The invention will be better understood and further advantages and uses of it will be readily apparent when considered in view of the following detailed description of exemplary embodiments, taken with the accompanying drawing in which:
FIG. 1 is a schematic view of a cross-section of an eye.
FIG. 2 is a perspective view of one of the plates comprising the apparatus.
FIG. 3 is a section view taken along line 3--3 of FIG. 2.
FIG. 4 is a section view taken along line 4--4 of FIG. 2.
FIG. 5 is a perspective view of one of the plates comprising the invention.
FIG. 6 is a perspective view of another plate comprising the invention.
FIGS. 7A and 8A are section views taken along lines 7--7 and 8--8 of FIG. 6 that show one form of apparatus for controlling a keratotomy knife.
FIGS. 7B and 8B are section views taken along lines 7--7 and 8--8 of FIG. 6 that show another form of apparatus for controlling a keratotomy knife.
FIG. 9 is a perspective view of an alternate form of plate.
FIG. 10 is a view of another plate comprising the invention.
FIG. 11 is a section view taken along line 11--11 of FIG. 9.
FIG. 12 is a view similar to FIG. 3 but showing the plates of the invention supported.
FIG. 13 is a perspective view showing two of the plates of the invention assembled.
FIG. 14 is a plan view of an eye showing the keratotomy cuts.
Referring to FIGS. 2, 3 and 4 the apparatus includes a first plate comprising an annular ring 40 that is generally "L" shaped in cross-section and having an outer diameter of about 11.0 mm to 12.0 mm so that it can be placed on the cornea 14. It has a horizontally extending base 42 having a bottom surface 44, and an upwardly directed leg 46. The juncture of the base 42 and leg 46 forms an inwardly facing circumferential ledge 48 that in turn defines a large central opening 50.
The annular ring 40 has a hollow interior 52 with a plurality of circumferentially spaced openings 54 in the bottom surface 44 communicating with the hollow interior 52.
An elongated flexible conduit 56 is connected at one end to an opening (not shown) in leg 46. Its other end is connected to a suitable source of vacuum.
The plate 40 is adapted to be placed on the cornea 14. Air is withdrawn from the hollow interior 52 through conduit 56 to retain the plate 40 on the cornea by virtue of the interaction of the openings 54 and the corneal surface.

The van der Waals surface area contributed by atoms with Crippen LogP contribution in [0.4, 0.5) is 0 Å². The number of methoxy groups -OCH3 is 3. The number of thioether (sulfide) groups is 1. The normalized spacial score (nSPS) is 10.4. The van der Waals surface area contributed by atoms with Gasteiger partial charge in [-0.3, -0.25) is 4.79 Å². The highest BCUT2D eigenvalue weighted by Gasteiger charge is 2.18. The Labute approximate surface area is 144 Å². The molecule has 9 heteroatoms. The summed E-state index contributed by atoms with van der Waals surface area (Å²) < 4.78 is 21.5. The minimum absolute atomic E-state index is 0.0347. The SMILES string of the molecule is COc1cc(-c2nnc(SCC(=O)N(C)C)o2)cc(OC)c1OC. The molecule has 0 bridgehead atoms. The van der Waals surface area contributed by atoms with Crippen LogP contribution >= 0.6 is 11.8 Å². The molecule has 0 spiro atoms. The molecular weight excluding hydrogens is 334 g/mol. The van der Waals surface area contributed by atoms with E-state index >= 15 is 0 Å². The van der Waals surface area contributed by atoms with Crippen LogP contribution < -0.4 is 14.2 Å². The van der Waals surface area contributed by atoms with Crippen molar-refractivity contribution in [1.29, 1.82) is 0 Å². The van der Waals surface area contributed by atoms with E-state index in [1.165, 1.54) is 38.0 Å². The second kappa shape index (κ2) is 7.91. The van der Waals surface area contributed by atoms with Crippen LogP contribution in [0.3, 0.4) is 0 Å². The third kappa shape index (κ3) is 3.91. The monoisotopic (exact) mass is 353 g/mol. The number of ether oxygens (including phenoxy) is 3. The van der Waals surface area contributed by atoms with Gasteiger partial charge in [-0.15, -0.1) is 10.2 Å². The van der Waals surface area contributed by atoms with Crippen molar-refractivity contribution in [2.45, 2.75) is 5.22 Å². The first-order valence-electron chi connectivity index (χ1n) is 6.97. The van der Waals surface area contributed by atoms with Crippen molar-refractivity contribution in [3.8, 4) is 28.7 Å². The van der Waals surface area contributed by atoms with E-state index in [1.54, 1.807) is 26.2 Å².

In FIG. 5 another plate 64 is seen to have a shape that corresponds to the shape of the enlarged central opening 50 in plate 40. This enables plate 64 to be selectively placed in the enlarged central opening 50 of plate 40 and be supported by ledge 48.
Plate 64 includes a central opening 68 which may include cross hairs or other suitable centering means 70. The cross hairs 70 are provided so that the apparatus can be placed directly over the visual axis 24. To this extent, the cross hairs may be etched on a transparent surface 74 that is supported in central opening 68.
Surrounding the central opening are a plurality of corneal thickness sensors 78 that are arranged in a ring around the central opening 68. The diameter of the ring of sensors is somewhat larger than the optical zone 26. Preferably, the sensors 78 are pachymeters as described above.
Preferably, there are the same number of pachymeters as radial keratotomy cuts to be made so that the thickness of the cornea 14 at each cutting location will be known so that the blade of the keratotomy knife can be adjusted appropriately.
Since, a radial keratotomy procedure comprises the making of between 4 and 8 radial cuts, the plate 64 should have between 4 and 8 circumferentially spaced pachymeters, depending on the number of radial cuts that are to be made.
If desired, upwardly extending studs 82 can be provided on the plate 64 to enable it to be handled during the keratotomy procedure by simply using forceps.
Referring now to FIG. 6, a further plate 90 which is used for making radial keratotomy cuts in the cornea 14 is provided. The plate 90 includes inner and outer annuli 94 and 96. The outer diameter of annulus 96 is the same as that defined by the aforementioned ledge 48 in plate 40 so that plate 90 can be supported by plate 40.
A plurality of radially directed keratotomy knife guides 100 are supported between the inner and outer annuli 94 and 96. As explained earlier, between four and eight guides 100 are provided, depending on the number of radial cuts that the surgeon determines are necessary to correct the myopia.
Referring to FIGS. 7A and 8A where one embodiment of keratotomy knife guides and keratotomy knife blade is shown, it is seen that each of the keratotomy knife guides 100 comprises parallel elements 104 and 106 that define a space 108 between them.
As best seen in FIG. 8A, each of the keratotomy knife guides 100 includes an inner stop 112 and a outer stop 114. The purpose of the stops is to limit the range of movement of the keratotomy knife so that neither the optical zone 26 or the sclera 16 will be inadvertently cut. However, if preferred, the separate inner and outer stops 112 and 114 could be omitted and the inner and outer annuli 94 and 96 could serve as stops. In the latter instance the third plate would have to be available with the inner annulus in different sizes to accommodate the different optical zones 26 that will be encountered in patients.
As seen in FIGS. 7A and 8A a keratotomy knife 120 may include a handle 124 and a blade 126. The extent to which the blade 126 extends from the handle 124 can be adjusted in a well known manner to limit the depth of the keratotomy cut to ninety percent of the thickness of the cornea.
The handle 124 includes cams that cooperate with camming surfaces as more fully explained below. The cams comprise laterally extending wings 130 having lower surfaces 132 that bear against camming surfaces that comprise the upper surfaces 136 of the parallel elements 104 and 106 comprising the keratotomy knife guides 100. The laterally extending wings 130 and elements 104 and 106 cooperate to control the depth to which the knife blade can penetrate after it has been adjusted.